Clinical trials

The purpose of clinical trials for brain tumour patients is to advance understanding of these tumours and to improve diagnosis and treatment. By their definition, clinical trials are experimental, and while the hope is that they will be beneficial, there is no guarantee.

What is a clinical trial?

A clinical trial is an experiment that involves patients in a new way of managing a condition. Trials are vital to establish whether a new approach is better than the old one.

Developing a new treatment

There are normally four phases to developing a new treatment:

Phase 1

After a treatment is tested in the laboratory, it goes into Phase 1 trials. These set out to answer:

  • whether the treatment is safe
  • whether it has any side-effects
  • what is the right dose to use

Initially, the treatment is given at a low dose to a small group of people, who may be health volunteers. If the group experiences no serious side-effects, another group is given the drug at a higher dose. This process is repeated until the 'maximum tolerated dose' or MTD is determined.

Phase 2

In phase 2, the aim is to find out more about the safety and about whether the new treatment does what is hoped (referred to as its 'efficacy'):

  • Is it any good?
  • Does it shrink the tumour?
  • Does it keep the tumour away for longer? ('progression-free survival')
  • Does it make the patient feel better?
  • Is the treatment safe and well-tolerated?

This phase uses a larger group of patients (up to about 100) and can last for a couple of years.

Phase 3

Phase 3 looks at whether the new treatment works better than the existing, 'standard' treatment or whether it produces fewer side-effects. This is done by comparing two groups of patients with similar characteristics. Some of the patients receive the standard treatment and some receive the new treatment. The outcome of the two groups is compared to see whether the new treatment is better.

Which treatment patients receive (standard or new) is often decided on a random basis. It is the most successful way of ensuring that the results of the trial are not biased and is known as 'blinding'.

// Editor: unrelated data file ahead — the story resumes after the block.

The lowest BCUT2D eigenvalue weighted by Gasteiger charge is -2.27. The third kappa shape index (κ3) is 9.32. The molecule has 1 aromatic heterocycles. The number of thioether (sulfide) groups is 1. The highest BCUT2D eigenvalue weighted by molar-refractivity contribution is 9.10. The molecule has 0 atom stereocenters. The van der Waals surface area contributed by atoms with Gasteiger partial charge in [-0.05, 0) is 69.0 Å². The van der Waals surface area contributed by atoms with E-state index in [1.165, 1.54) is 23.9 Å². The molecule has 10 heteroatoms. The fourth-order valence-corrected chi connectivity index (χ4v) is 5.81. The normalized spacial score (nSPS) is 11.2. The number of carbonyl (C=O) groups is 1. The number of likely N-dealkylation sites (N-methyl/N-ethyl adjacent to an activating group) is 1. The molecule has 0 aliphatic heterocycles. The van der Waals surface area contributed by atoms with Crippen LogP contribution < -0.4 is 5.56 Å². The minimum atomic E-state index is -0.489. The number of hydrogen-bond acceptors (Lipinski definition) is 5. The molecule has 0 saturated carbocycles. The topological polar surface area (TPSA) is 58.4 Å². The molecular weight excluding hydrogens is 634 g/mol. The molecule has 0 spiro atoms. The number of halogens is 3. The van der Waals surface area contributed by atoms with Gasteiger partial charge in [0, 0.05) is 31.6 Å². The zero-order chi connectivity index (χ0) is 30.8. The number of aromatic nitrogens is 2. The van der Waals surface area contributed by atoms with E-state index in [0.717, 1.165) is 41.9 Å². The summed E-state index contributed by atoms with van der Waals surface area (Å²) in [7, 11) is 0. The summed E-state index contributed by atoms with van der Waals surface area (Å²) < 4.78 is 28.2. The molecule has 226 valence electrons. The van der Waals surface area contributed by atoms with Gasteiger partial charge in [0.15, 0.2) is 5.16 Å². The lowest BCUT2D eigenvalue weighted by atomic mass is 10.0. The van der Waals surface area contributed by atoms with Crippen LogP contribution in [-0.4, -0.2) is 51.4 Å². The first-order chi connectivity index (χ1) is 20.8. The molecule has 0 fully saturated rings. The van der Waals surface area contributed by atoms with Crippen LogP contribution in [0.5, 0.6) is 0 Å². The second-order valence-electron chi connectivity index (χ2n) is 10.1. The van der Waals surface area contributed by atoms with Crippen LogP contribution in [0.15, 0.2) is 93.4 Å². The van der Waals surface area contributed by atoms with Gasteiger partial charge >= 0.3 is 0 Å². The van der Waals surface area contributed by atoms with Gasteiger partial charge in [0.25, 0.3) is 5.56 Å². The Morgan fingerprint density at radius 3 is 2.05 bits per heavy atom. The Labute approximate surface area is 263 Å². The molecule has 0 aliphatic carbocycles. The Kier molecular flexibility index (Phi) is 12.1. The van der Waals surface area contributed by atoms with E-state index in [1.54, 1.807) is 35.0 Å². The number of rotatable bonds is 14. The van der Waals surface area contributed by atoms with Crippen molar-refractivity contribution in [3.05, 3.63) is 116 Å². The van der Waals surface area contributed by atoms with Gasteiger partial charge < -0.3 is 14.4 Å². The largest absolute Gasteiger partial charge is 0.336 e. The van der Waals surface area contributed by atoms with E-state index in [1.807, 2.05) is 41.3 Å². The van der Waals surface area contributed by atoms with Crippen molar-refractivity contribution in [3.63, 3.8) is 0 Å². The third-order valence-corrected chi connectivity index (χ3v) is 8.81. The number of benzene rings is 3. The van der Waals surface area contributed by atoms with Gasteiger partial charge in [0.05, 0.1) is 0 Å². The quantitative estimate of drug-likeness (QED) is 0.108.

These trials are on larger groups of people (several thousand patients), who are usually ill, and often last a year or more.

Phase 4

Phase 4 trials are conducted when a drug has been shown to be effective and has been licensed to treat an illness. This phase aims to find out what happens when the drug is given to thousands of people in the general community. The aim is to assess any long-term risks and benefits of the drug, and any rare side effects.

How do I find a suitable clinical trial?

Every trial has a set of 'entry criteria' that you must fit to be able to enter. The best way is to speak to your clinician about trials that may be suitable for you. You can also search for a clinical trial matching your criteria on our Find a clinical trial page.

What are the advantages and disadvantages of taking part in a clinical trial?


  • The new treatment might benefit you
  • Satisfaction from knowing that you are contributing to advancement of science
  • You are more closely observed for changes in your overall health.


  • They can be inconvenient and time consuming
  • It might be that the experimental treatment is not better, or even not as good as, approved therapies which are already available
  • Unexpected side-effects - the researchers will monitor you closely whilst you are in the trial and make every effort to keep these to a minimum.

How long do I stay on the trial?

The trial will go on until one of the following:

  • You decide to withdraw

It is your right to leave the trial at any time you wish without obligation to give a reason.

  • The trial comes to an end
  • The treatment is clearly failing or there are safety concerns
  • Your doctors believe it is in your best interest to take you off the trial

How can I get onto a trial if it is not offered by my hospital?

This may not be easy. It can mean travelling and staying near the site of the clinical trial. Sometimes a trial is geared to taking patients from other regions. The best thing is to discuss your wishes with your health team to see if particular arrangements can be made.

Page last reviewed: 01/2018
Next review date: 07/2020

logo for the information standard certification logo for the helplines partnership

If you have further questions, need to clarify any of the information on this page, or want to find out more about research and clinical trials, please contact our team:

Support & Info Line

0808 800 0004 (free from landlines and mobiles)

Research & Clinical Trials Info Line

01252 749 999

Phone lines open Mon-Fri, 09:00-17:00

You can also join our active online community on Facebook - find out more about our groups.